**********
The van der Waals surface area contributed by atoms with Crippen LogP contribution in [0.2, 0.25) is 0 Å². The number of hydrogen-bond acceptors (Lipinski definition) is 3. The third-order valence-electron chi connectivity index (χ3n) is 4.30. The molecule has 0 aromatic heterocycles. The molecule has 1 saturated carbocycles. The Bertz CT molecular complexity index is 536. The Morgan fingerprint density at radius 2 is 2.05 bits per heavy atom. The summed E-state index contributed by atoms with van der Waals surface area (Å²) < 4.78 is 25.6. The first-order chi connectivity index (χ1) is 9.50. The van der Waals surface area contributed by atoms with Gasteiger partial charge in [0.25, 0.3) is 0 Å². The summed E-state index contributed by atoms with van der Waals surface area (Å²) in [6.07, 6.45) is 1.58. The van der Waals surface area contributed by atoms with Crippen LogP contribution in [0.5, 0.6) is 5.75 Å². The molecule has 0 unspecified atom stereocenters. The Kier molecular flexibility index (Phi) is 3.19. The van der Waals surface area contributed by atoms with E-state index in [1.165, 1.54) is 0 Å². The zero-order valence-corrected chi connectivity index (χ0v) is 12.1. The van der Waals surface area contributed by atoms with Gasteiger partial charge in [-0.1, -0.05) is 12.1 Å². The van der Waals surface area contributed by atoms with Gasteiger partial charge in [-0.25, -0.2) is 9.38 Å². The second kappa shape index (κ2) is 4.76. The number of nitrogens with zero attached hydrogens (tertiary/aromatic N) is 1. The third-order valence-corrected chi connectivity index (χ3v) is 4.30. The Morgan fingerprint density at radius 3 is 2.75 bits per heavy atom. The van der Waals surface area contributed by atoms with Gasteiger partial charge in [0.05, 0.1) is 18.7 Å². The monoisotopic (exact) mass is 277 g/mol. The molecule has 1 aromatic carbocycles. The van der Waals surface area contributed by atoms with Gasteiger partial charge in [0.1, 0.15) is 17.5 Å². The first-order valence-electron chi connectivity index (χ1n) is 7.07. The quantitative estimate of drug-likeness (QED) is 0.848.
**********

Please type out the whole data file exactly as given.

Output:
The van der Waals surface area contributed by atoms with Crippen LogP contribution in [0.2, 0.25) is 0 Å². The number of hydrogen-bond acceptors (Lipinski definition) is 3. The third-order valence-electron chi connectivity index (χ3n) is 4.30. The molecule has 0 aromatic heterocycles. The molecule has 1 saturated carbocycles. The Bertz CT molecular complexity index is 536. The Morgan fingerprint density at radius 2 is 2.05 bits per heavy atom. The summed E-state index contributed by atoms with van der Waals surface area (Å²) < 4.78 is 25.6. The first-order chi connectivity index (χ1) is 9.50. The van der Waals surface area contributed by atoms with Gasteiger partial charge in [0.25, 0.3) is 0 Å². The summed E-state index contributed by atoms with van der Waals surface area (Å²) in [6.07, 6.45) is 1.58. The van der Waals surface area contributed by atoms with Crippen LogP contribution in [0.5, 0.6) is 5.75 Å². The molecule has 0 unspecified atom stereocenters. The Kier molecular flexibility index (Phi) is 3.19. The van der Waals surface area contributed by atoms with E-state index in [1.165, 1.54) is 0 Å². The zero-order valence-corrected chi connectivity index (χ0v) is 12.1. The van der Waals surface area contributed by atoms with Gasteiger partial charge in [-0.1, -0.05) is 12.1 Å². The van der Waals surface area contributed by atoms with Gasteiger partial charge in [-0.25, -0.2) is 9.38 Å². The second kappa shape index (κ2) is 4.76. The number of nitrogens with zero attached hydrogens (tertiary/aromatic N) is 1. The third-order valence-corrected chi connectivity index (χ3v) is 4.30. The Morgan fingerprint density at radius 3 is 2.75 bits per heavy atom. The van der Waals surface area contributed by atoms with Gasteiger partial charge in [0.05, 0.1) is 18.7 Å². The monoisotopic (exact) mass is 277 g/mol. The molecule has 1 aromatic carbocycles. The van der Waals surface area contributed by atoms with Gasteiger partial charge in [0.1, 0.15) is 17.5 Å². The first-order valence-electron chi connectivity index (χ1n) is 7.07. The quantitative estimate of drug-likeness (QED) is 0.848.